There were four of them behind the table, all men. Five once Ed joined them. One of them she recognised as someone she'd seen around when she'd been working here, always in a suit. Someone had told her he was the administrative head of the group. The other three were men of the same type. Suits. People who'd be looking at her qualifications, not her aspirations. People who would want another man in the job. People who, even now, were more interested in reading through the papers on their desk than looking at her.

She wanted to run. Or possibly throw up. Or both. Her brain couldn't decide which to do first, and while she was still thinking about it, her body took the opportunity to sit down, thankfully on the chair and not the floor.

And then Ed turned to his fellow interviewers and calmly said, "Guys, this is Sam. She's going to be our new apprentice - and the answer to how we get the Equal Opportunities folks off our backs."

After that, it went a whole lot better than she could ever have hoped.

"Sam, are you sure about this?" her mother asked for the twentieth time.

"I'm sure." Sam plastered a reassuring smile on her face and turned to face her. "Mom, I'm only going to be five miles away. And you know how Steve is. I don't want to have to fight with him every night when I come home, and you hate it too. I know you do."

Her mother's lips twitched. "I'll keep your room for you, just as it is. You can come home whenever you want."

"I sure hope so," Sam laughed. "Wait till you see the trailer! If I took all this I wouldn't be able to turn round.

"And living in a trailer park..."

She sighed. "Mom, I thought that too. It's not like that. Now, can I still drive us there?"

Her mother's smile was desperately nervous, and she was definitely hiding her feelings. "Oh, sure, Sam. Now, why don't you finish your packing and I'll go fix us something to eat."

This will be the last meal I eat here at home. After this I'll be a visitor. Once she'd thought that, Sam had no appetite at all, not even for her favourite toasted cheese sandwich with tomatoes on the side. Suddenly five miles away seemed the end of the earth. What had she been thinking? What was she even going to eat tonight? Tomorrow morning? She pushed her plate away.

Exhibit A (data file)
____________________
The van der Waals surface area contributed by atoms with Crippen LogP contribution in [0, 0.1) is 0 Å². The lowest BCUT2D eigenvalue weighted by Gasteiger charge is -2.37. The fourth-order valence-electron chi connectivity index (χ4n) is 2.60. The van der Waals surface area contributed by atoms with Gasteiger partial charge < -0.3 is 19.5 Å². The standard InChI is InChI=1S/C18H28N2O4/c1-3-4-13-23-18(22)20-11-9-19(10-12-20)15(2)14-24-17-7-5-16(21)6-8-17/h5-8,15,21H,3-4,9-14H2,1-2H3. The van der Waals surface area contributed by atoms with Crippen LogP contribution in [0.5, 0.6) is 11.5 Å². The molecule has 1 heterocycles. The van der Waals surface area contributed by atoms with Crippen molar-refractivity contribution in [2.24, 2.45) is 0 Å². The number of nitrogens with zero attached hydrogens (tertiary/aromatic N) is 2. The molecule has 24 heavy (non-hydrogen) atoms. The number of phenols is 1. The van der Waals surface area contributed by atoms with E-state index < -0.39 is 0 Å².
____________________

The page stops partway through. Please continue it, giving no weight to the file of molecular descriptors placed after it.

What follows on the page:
"Nervous, love?" her mother asked.

"Just excited. I'll go put my cases in the car -"

"No, wait. I'll help you." But her mother's tone was wrong, and Sam tried hard not to panic. Surely they weren't going to try to stop her going? Not now? Even if she wasn't eighteen for another three weeks?

"Mom, what's going on?"

Her mother glanced out of the window again.

"I'm going! You're not going to stop me!"

And her mother's shoulders dropped in visible relief. "Of course not, love. Come on. I'll take your other case."

Too confused to even try to figure out what was going on, Sam headed for the front door, and then down the path. At the gate, however, she froze. Steve should have been at work. Instead, there he was, leaning against a parked car, clearly waiting for her. She would have run if she hadn't been carrying the case. Instead, she stopped and gulped. What did he have in mind? And if this was one last attempt to impose his will on her, why hadn't he come inside to do it in private?

"So you really want to go, kid?" he asked.

She couldn't speak. She just nodded.

"Your mother and I figured you'll be needing this, then. You reckon some of those fancy race drivers can teach you?"

This time she stared in bewilderment. Teach her what?

Steve must have noticed, because he laughed, pushed himself up, and Sam finally registered that what he'd been leaning against wasn't his usual beat-up pickup, but instead was an almost equally beat-up medium sized whitish car with a brave attempt at a red stripe down the side.

"It's not pretty, but it'll keep you safe better than one of them minicar things. Friend of a friend took a look at it, says the engine's better than the outside. Any case, you're supposed to be learning to fix them."

Sam finally found her voice. "It's for me?"

"Of course it's for you, love," her mother told her. "As soon as you've passed your test, we want you to be able to come back and live at home again. Much better than a trailer, and it's only a few miles."

Of course... Sam just smiled. "Thanks, mom. Thanks, Steve. I'll take good care of it. I...can I drive it now? But then you can't get home again."

"Steve's going to follow in the truck," her mother told her. "I'll come with you. Let's go see this trailer."


She hadn't expected approval - and was hoping not to have to face an attempt to get her to come straight home again when they arrived at the trailer. In company, it looked smaller than it had before. More battered. Sam could see the horror on her mother's face, and it took everything she had to stay cheerful.

"It's nicer inside!" she said brightly. "Come on, Mom. Let me show you the bathroom...and the kitchen...and the bedroom. It's cute. And, like you said, I can always change my mind when I've passed my test and can drive to work."

"That shouldn't be long," her mother said, a distinct air of thankfulness in her voice. "You drive very well, I thought."